(Christian Perring has kindly offered me a right of reply to a very negative review which he published. Here's my draft.)
I am grateful to Neil Levy for engaging with the underlying philosophical themes of my book even if not with the details of its arguments.
To take one example of this lack, Levy ascribes to me the argument that since ‘we live in a space of reasons, a non-normative account of mental illness cannot be given’. This is merely a caricature of the discussion of chapter 1 which turns on the question of whether biological functions can be used to reduce the normative notions particular to illness, especially mental illness. Having, it seems, more faith than I have in evolutionary theory to defend reductionism, Levy must disagree with my conclusions but it is a pity he has not engaged more closely with the arguments.
In order to set up one of his two challenges, he ascribes to me the same kind of brisk dismissal of reductionist accounts of meaning: ‘since we live in the space of reasons we cannot give accounts of significance according to which they are built up from non-significant elements’. But again this ignores my actual arguments, [eg the 5 page discussion ibid: 129-133] (against what I concede in the text is still a live research project [ibid: 129]) which look, inter alia, to the problems reductionists have answering the ‘disjunction problem’ or showing how causal theories of reference are of the right form to explain intentionality.
Levy likewise merely parodies my argument for moral particularism. I cannot claim originality for this line of thought (I cite John McDowell) but the argument [ibid: 68-71] starts from the prima facie appearance that such value judgements cannot be codified and then considers why this appearance is often disregarded in philosophy. The discussion of codified judgements is meant to challenge a deep seated prejudice about rationality which can blind us also to the nature of uncodified judgements. Thus when Levy ascribes to me the view that arithmetic also is uncodifiable he simply ignores the text itself which says:
Thus even in the case of a judgement that can be codified – by the axioms of Peano arithmetic, for example – the principle itself has to be applied through a kind of practical judgement. Whatever principles can be used to encode such practice their application relies on practical judgements which are not themselves codified. Wittgenstein’s discussion should undermine the prejudice that wherever there is a rational judgement it must be encoded in a principle, since principles themselves cannot govern judgement unaided. Without the prejudice, however, there is no reason to doubt the appearance that value judgements are made without a close framework of principles. [ibid: 71]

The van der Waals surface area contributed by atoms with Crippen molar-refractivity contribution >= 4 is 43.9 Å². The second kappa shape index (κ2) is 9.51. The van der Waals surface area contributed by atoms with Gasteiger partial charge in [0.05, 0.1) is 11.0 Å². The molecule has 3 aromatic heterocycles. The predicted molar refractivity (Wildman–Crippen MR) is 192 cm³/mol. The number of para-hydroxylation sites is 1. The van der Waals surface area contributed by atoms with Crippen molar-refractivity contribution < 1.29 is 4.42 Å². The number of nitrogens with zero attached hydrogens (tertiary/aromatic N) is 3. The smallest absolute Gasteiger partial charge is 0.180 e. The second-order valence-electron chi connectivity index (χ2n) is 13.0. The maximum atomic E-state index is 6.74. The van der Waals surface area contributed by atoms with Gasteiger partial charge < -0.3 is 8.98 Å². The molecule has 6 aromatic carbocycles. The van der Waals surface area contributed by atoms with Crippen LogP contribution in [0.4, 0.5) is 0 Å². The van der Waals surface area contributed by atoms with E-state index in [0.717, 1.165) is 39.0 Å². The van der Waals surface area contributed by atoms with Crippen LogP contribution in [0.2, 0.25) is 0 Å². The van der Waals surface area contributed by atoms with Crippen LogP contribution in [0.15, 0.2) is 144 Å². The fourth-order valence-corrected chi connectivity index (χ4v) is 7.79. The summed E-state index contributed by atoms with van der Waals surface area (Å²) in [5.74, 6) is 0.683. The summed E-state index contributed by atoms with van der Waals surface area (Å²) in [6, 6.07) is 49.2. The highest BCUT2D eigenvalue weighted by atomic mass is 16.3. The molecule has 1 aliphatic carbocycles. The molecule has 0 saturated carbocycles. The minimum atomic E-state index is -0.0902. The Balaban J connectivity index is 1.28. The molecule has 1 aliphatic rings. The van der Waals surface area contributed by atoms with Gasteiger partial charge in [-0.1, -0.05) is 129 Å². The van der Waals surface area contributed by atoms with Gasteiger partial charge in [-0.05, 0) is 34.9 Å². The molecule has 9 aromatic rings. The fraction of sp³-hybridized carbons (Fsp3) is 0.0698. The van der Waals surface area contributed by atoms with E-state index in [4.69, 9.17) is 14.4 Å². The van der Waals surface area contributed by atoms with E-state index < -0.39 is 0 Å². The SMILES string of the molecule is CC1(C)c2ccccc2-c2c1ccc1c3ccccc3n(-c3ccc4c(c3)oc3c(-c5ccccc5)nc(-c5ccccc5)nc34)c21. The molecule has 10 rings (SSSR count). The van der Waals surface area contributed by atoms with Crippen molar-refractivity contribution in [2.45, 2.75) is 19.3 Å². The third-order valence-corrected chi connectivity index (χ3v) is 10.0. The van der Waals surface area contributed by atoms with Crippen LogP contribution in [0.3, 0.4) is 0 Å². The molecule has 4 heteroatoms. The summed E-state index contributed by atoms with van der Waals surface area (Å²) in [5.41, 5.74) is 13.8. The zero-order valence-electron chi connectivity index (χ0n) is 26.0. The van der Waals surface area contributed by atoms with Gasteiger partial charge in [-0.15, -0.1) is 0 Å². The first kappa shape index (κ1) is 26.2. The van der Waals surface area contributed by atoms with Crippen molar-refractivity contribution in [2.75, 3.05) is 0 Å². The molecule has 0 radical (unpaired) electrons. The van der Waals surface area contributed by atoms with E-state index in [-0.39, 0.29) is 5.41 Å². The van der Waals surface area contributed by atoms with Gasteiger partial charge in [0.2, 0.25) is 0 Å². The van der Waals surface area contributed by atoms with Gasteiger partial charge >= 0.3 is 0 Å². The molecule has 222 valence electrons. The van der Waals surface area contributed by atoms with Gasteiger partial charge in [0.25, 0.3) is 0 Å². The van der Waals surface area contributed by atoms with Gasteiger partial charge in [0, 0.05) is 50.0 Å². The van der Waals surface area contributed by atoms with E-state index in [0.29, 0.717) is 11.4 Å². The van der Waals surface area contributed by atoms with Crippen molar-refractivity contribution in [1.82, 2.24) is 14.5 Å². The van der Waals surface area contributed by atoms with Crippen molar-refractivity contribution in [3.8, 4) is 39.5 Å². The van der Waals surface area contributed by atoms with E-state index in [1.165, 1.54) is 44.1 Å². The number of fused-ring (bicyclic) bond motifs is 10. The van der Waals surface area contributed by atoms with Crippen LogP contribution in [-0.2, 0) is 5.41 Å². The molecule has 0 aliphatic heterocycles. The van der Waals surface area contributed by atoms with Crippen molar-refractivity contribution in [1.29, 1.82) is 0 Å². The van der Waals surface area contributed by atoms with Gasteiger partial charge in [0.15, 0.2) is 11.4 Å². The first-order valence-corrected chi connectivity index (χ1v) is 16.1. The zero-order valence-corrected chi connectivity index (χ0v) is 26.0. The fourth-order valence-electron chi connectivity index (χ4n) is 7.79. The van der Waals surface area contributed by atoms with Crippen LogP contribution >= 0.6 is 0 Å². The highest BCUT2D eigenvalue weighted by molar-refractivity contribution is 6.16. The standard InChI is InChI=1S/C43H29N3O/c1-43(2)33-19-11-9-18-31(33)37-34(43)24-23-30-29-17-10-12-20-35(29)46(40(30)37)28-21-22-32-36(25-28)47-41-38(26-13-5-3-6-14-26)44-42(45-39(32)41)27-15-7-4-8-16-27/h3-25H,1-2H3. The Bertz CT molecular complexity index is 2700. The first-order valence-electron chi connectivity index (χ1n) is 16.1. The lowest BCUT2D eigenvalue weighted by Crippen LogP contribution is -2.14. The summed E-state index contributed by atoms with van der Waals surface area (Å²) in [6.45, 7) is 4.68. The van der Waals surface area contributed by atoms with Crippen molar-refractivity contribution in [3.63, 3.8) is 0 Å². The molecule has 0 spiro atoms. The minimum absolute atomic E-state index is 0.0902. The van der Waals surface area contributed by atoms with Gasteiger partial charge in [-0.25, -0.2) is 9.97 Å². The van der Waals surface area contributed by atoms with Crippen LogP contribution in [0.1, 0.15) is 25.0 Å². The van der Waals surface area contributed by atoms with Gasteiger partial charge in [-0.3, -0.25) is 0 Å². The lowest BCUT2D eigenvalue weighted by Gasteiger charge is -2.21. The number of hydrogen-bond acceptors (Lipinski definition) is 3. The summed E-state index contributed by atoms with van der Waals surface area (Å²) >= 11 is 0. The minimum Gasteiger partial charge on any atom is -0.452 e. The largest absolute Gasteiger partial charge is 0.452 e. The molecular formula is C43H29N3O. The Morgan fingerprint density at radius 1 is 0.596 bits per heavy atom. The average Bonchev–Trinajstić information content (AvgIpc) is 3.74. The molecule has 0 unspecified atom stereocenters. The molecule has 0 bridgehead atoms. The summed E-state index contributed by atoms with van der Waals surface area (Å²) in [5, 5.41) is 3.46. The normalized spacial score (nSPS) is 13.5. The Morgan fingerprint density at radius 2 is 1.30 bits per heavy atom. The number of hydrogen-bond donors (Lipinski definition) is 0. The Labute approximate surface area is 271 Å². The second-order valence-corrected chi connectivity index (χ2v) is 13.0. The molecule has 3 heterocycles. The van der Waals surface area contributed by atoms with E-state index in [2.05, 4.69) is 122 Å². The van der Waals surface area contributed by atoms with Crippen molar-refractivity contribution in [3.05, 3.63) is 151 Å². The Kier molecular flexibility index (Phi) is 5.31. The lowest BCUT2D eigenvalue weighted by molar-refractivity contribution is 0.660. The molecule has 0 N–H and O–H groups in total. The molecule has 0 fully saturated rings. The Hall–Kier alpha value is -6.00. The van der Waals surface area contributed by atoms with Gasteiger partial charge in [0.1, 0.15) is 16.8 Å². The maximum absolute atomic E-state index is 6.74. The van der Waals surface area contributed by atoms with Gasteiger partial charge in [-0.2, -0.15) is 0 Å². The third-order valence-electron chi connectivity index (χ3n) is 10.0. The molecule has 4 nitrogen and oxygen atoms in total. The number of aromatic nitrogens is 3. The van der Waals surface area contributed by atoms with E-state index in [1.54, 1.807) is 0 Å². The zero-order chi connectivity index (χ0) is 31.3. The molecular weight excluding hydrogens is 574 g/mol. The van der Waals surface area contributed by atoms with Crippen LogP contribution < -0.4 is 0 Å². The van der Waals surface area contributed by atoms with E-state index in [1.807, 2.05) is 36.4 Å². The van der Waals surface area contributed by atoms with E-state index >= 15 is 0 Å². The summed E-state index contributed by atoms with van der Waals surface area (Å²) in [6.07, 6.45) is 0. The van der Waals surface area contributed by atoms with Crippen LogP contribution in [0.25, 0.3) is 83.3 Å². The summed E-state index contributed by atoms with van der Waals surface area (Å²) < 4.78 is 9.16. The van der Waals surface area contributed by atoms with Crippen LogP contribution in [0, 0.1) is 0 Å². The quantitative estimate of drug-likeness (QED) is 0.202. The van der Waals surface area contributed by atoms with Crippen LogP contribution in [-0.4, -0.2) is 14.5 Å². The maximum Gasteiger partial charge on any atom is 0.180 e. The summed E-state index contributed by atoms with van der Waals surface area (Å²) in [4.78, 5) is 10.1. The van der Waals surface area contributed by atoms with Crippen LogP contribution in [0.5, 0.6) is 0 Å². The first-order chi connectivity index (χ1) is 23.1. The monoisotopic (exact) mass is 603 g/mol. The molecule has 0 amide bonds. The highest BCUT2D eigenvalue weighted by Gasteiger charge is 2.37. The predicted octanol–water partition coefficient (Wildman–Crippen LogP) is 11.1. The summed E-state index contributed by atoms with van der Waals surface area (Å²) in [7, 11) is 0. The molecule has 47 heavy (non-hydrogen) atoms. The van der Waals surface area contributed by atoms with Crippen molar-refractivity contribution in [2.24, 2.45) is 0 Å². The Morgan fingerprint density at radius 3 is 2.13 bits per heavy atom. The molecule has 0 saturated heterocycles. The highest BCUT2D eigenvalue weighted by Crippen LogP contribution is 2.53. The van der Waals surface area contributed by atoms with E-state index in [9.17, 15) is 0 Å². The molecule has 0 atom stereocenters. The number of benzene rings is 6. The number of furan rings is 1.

Levy suggests that the main target of my book is ‘an entire metaphysics and philosophy of mind’ rather than an engagement with particular views within philosophy of psychiatry. Whilst he is right that I oppose reductionism, his description is again an unhelpful way of presenting the way the general and particular inform each other. To take just one area, my discussions of the different accounts of delusion offered by Jaspers, Maher, Frith, Sass, Campbell, Davies and Bolton and Hill turn on the particular details of their theories and models. There can be no one size fits all response. The overall argument for a relaxed (non-reductive) naturalism emerges out of piecemeal discussion of key authors and key issues within the philosophy of psychiatry.
This is not the place to attempt to resolve the longstanding debate about the prospects of reductionist naturalism but let me suggest a way to respond to Levy’s remaining challenge. He asks how we could have evolved to grasp real values, worrying that ‘If there are values independent of us, we have no reason to think that what we take to be values actually are’. If, however, one takes seriously the idea of values as genuine features of the world then there might well turn out to be an evolutionary account of grasp of them. (Since we have no wish to explain values in other, eg evolutionary, terms, this issue is not pressing for non-reductionist, relaxed naturalists. Reductionists face a bigger challenge.) But if so it had better not eliminate the potential gap between being right and merely seeming right that characterises any judgement that aims to track real features of the world. Levy’s sceptical worry is both under motivated and misplaced.
In addition to misrepresenting my book, I fear Levy also misrepresents the abilities of those with an interest in the philosophy of mental health and psychiatry. My ten years’ experience of teaching psychiatrists, mental health nurses and service users, with a passionate interest in the fundamental issues surrounding mental healthcare but without a philosophy background, has in turn taught me that such students thrive by getting stuck into the complexities of the real debates and real figures, from Jaspers to EBM. Understanding my little book should be no problem at all, to them at least.